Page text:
A group of nonprofits in 2020 discovered that the top banks in the world have given $2.7 trillion to fossil fuel companies since 2015 [15]. Although perhaps this isn’t so relevant until we start getting our pensions in bitcoin.

Another study claims that traditional banking uses twice as much energy as bitcoin, when you take into account the overheads of running bank branches and online banking [16]. But considering far more money is exchanged traditionally than through bitcoin, surely that’s to be expected?

Bitcoin and other blockchains do have a secret weapon though – a single transaction could theoretically contain up to 32,256 “outputs”, which would need to be split into 32,256 separate transactions in traditional banking. Plus, you could argue that it’s hard to compare traditional banking and bitcoin because traditional banking relies on other services and providers, whereas blockchain technologies are self-contained.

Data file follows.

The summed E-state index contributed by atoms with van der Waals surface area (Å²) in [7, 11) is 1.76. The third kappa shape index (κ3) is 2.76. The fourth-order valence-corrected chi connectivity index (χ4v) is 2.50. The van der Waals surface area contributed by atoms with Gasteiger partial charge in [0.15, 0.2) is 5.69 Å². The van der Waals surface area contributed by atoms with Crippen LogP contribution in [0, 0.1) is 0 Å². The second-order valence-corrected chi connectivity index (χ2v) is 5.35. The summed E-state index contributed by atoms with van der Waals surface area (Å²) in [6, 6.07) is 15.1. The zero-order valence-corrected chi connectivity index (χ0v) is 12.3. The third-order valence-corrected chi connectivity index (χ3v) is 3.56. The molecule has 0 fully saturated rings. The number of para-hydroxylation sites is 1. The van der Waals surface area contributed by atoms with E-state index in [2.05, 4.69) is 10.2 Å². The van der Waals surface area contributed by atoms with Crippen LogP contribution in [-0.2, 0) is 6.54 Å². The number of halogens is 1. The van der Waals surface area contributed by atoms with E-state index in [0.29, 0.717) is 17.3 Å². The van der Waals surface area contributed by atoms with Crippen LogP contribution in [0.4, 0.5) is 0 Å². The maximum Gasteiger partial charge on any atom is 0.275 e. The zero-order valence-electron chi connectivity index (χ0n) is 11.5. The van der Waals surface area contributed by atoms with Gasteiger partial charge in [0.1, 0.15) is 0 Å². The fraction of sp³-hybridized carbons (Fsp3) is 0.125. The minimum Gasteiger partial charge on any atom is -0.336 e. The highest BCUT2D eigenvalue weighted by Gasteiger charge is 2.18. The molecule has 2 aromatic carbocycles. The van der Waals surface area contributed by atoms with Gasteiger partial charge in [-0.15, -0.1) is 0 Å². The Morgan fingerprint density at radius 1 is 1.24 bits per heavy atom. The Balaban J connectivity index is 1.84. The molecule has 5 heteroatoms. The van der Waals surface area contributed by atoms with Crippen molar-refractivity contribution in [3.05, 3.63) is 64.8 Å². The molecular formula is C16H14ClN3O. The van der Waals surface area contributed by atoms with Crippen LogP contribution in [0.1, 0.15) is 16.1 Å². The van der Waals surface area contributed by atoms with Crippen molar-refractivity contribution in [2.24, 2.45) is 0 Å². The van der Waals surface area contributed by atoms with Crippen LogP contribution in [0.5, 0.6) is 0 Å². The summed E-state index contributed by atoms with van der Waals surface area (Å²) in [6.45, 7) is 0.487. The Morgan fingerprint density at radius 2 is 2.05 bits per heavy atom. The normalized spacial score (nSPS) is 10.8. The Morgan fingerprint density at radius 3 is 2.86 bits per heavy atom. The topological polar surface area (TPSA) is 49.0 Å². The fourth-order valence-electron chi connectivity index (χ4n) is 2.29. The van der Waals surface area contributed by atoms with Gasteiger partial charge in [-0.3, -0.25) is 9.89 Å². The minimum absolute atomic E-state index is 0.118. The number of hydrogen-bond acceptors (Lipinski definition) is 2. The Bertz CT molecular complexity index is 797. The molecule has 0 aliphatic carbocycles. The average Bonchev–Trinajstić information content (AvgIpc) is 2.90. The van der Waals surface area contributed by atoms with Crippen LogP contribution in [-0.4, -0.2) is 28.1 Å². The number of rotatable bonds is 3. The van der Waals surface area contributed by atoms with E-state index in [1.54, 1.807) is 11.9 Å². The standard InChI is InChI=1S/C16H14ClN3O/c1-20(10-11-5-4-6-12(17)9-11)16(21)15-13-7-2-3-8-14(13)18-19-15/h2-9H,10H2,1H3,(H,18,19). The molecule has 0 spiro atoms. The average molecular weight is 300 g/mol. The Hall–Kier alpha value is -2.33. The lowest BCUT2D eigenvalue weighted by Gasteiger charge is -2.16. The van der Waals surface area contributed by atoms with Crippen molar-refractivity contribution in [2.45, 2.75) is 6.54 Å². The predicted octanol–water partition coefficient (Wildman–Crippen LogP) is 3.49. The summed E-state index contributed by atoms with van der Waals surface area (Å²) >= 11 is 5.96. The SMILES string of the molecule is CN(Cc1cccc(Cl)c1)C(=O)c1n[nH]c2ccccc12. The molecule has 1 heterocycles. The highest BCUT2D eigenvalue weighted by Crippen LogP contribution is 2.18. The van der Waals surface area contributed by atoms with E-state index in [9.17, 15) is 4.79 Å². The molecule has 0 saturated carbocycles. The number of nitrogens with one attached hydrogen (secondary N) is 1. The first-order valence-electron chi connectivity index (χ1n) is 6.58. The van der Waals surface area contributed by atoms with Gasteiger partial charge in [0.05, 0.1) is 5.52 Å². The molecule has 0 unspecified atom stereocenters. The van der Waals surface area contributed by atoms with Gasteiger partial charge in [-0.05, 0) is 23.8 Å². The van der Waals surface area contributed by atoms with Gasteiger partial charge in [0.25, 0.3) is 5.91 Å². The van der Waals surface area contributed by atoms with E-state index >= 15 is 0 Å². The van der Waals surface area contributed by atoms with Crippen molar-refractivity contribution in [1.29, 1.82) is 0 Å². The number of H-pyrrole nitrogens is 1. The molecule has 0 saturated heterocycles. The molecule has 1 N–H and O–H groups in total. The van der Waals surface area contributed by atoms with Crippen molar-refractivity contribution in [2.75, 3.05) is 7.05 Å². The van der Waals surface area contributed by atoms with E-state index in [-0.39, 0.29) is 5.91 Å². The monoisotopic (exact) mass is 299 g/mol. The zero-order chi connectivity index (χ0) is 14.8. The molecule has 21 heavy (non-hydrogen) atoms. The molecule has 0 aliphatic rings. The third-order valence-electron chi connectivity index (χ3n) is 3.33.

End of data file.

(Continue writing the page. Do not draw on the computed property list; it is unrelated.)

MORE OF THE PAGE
It’s easy to tie yourself in knots with this kind of reasoning – I briefly considered trying to work out the carbon cost of writing this article, how many google searches I did, the electricity I used…

In summary, the whole issue is thorny and it’s hard to make a like-for-like comparison, since everything depends on how you frame it.

There are certainly some artists who are making a living from their art in a way they weren’t able to before NFTs, and there is certainly some wild speculation afoot. But it’s not as though these things aren’t present in traditional art markets, and there are plenty of other carbon vices that aren’t as maligned as NFTs despite being just as bad for our air.

Ultimately, at the moment cryptocurrency definitely isn’t *good* from a carbon perspective, but if it turns out to provide benefits, there’s certainly room for this nascent technology to green-up. In fact, there are already some plans being set in motion.

What’s being done? And is it enough?

A surprising amount, really.